In Evje it is time to refuel and as usual it only takes a few litres. I rarely exploit the potential of the 23-liter petrol reservoir, and the 450 km range the RS can offer. Especially when I, like today, ride a little reserved, the fuel consumption is moderate, at least in relation to the resources I have.
From Evje I continue, after a short stretch on road 9, on road 42, and now I am on new and unknown roads. They offer just as entertaining riding as the ones I came from. I take a short break at the picnic area by Bjørndalsvatn and admire some MGs who also have a break and are on their way to a MG meeting. I catch up with them and admire the variety, both old and more modern. Road 42 offers entertaining and varied driving. At Lygne, a group of MGs disappear to the left on road 43 in the direction of Lyngdal and the entertainment was over, and I have the road to myself again.
The miles fly by and suddenly Sirdalsvatnet appears. The road along the water is narrow, and these are probably some of the narrowest stretches of road I have ridden today. In Tonstad I turn right towards Øvre Sirdal and am followed by the river Sira and some fantastic mountains on the way up the valley. I plan to take road 45 at Svartevatn. By now I have a long for a break and something to eat and decide to ride to Sinnes. I find an open restaurant and some shade and get a delicious burger and a cold drink while I enjoy the cool air in the open restaurant.
I ride back to the junction at Svartevatnet and turn right on to road 45. The first time I rode Øvstabødalen I was stunned by the mountains. I had never seen such bare mountain sides before. Although I experience the valley as most spectacular when riding up, today I have a fantastic trip down. At Byrkjedal I go in direction of Dirdal, then to Oltedal where I take road 508 over to road 13 and Lauvik. There is road work on 508 from Oltedal, but I arrive just after the day’s work is over.
On my way to Lauvvik, I started thinking about where I should focus on camping. But I soon got something else to think about. It was suspiciously quiet at the ferry port, and a note at the ticket office revealed why – I was a quarter of an hour too late for the last ferry of the day. When they stop the ferry traffic at 18:00 on a weekday, there must be another road that takes me over to Oanes.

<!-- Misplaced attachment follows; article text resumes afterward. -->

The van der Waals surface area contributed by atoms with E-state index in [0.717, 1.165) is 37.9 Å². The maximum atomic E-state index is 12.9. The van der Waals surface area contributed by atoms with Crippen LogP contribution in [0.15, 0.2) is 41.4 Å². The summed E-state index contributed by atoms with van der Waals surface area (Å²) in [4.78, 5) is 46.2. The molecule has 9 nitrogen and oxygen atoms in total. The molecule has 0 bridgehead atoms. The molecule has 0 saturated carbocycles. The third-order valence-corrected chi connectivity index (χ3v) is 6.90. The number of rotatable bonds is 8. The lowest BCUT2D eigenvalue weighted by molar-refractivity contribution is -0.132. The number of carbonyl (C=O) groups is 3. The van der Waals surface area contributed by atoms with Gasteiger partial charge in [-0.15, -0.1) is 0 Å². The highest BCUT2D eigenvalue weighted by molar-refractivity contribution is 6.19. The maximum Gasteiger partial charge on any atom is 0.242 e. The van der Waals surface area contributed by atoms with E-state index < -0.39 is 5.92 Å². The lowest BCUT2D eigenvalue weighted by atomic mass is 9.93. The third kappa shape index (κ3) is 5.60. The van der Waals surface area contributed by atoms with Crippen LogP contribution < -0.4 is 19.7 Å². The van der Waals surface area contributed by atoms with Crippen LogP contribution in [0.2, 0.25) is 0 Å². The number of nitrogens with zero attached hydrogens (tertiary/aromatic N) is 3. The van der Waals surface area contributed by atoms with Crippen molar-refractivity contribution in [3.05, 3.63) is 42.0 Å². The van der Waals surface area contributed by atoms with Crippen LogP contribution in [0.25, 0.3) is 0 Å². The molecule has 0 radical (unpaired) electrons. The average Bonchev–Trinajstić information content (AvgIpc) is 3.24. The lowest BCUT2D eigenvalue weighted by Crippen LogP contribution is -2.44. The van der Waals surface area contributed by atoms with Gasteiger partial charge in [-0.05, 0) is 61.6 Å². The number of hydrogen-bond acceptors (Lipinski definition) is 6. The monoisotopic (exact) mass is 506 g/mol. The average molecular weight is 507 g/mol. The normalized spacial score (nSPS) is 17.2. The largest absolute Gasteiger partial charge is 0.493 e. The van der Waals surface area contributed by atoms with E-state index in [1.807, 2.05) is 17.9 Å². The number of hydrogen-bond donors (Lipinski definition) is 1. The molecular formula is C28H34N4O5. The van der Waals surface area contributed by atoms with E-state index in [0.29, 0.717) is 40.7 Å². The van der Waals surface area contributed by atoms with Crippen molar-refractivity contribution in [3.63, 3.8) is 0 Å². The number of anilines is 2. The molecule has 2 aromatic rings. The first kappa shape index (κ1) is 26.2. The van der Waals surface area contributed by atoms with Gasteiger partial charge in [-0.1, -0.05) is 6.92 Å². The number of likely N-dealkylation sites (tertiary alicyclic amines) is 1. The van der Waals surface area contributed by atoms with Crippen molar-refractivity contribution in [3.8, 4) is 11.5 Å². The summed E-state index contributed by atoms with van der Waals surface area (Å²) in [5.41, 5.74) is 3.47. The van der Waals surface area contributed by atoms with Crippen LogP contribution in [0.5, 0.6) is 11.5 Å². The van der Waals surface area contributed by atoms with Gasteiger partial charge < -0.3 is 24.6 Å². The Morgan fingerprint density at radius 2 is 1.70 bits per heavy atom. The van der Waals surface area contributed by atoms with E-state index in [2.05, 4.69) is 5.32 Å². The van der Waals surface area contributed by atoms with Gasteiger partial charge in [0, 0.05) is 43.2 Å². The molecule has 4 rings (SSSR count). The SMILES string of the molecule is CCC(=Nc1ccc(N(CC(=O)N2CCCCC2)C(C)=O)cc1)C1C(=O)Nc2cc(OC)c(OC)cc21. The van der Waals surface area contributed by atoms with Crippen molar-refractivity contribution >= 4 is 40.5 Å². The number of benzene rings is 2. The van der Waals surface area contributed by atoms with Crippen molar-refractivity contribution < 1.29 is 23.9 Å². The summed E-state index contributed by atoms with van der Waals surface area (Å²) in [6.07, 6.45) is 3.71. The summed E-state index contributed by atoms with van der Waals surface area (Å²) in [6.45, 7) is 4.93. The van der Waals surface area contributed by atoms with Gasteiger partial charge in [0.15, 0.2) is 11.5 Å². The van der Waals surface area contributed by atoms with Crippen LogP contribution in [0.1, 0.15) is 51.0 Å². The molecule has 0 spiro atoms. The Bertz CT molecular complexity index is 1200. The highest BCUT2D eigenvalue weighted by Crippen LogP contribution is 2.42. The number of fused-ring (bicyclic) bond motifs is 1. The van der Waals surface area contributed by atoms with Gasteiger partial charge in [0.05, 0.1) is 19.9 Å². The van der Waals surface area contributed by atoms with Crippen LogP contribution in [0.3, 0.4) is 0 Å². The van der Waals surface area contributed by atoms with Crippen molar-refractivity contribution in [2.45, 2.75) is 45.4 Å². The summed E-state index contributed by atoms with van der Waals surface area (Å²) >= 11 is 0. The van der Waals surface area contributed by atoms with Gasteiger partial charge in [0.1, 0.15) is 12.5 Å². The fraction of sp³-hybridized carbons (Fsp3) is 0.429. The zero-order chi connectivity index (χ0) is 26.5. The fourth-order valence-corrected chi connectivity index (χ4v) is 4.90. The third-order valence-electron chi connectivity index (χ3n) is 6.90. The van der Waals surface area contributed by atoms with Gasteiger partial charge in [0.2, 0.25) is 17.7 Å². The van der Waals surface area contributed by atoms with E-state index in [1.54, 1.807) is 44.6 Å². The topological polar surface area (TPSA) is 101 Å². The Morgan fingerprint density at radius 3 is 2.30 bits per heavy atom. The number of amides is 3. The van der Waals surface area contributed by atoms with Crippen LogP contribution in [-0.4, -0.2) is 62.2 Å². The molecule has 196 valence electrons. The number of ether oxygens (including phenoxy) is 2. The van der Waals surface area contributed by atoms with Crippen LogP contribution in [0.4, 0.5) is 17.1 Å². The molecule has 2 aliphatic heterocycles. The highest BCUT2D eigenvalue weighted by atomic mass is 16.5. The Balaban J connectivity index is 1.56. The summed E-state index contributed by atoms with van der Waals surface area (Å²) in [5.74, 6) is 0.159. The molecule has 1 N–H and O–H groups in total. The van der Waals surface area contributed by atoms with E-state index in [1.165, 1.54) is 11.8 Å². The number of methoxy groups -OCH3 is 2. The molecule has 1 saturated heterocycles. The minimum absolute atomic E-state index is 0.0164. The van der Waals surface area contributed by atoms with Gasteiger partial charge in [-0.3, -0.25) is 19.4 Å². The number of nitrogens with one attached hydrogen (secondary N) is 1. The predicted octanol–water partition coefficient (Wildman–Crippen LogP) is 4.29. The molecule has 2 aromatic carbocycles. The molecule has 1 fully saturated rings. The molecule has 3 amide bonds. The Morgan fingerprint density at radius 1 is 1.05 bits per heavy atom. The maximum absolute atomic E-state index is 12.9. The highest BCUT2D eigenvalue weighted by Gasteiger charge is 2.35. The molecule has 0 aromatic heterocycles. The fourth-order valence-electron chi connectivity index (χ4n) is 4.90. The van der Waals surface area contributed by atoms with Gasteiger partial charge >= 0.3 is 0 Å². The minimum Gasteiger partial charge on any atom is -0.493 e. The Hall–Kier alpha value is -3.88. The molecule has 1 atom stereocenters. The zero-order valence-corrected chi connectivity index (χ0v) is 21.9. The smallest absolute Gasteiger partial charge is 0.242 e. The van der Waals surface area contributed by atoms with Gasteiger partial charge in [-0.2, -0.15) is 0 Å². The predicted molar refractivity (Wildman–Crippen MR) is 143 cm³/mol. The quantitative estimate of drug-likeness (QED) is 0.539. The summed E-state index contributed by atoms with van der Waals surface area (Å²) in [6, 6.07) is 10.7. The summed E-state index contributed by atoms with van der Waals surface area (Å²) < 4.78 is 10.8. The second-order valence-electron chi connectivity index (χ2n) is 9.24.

I turn around and ride through Hølen and take and a timeout. A quick glance at the map on the tank bag I not making me any wiser – it is about as old as the RS! (21 years)
I had planned to take this trip without electronic navigation, but now I must check Google Maps to find the shortest route over the fjord. Google Maps gave me the solution to the riddle, and it is called Ryfast – a 14.4 km underwater highway!
If I find a pleasant campsite on the way to Sandnes and E39, I take it, but I prefer to cross the fjord before I call it a day. I stay on road 13 – Ryfylkeveien – in the direction of E39 and have a surprisingly pleasant trip. It is idyllic along the lakes and even though the speed limit is moderate, the trip goes fast and suddenly I pass Austrått and immediately after I am on the E39 direction Stavanger and give myself to the traffic system that will take med under the fjord to Tau.
It’s good to exit the tunnel at Tuftene, the tunnel for far too long. I have no reason to complain about the road system, it is effective and the connection to the old road at Tuftene is beautiful, and there is a low evening sun that follows me towards Tau.
As I ride along Bjørheimsvatnet, I realize that I will not be picky when it comes to camping tonight. But it’s fine. It looks like it’s quite full at Wathne Camping, but I get a nice place for my tent and manage to get in order before it gets dark. It has been a glorious day and the detour is quickly forgotten. I go for a little walk up to Tysdalsvatnet at dusk. As I sit on the hot rocks high above the lake and I hear the rocks are moving – it is as if they are alive when cooling and settling in for the night. It’s dark when I get back to the tent. I really have no more undone today and I fall asleep as soon as I get into the sleeping bag.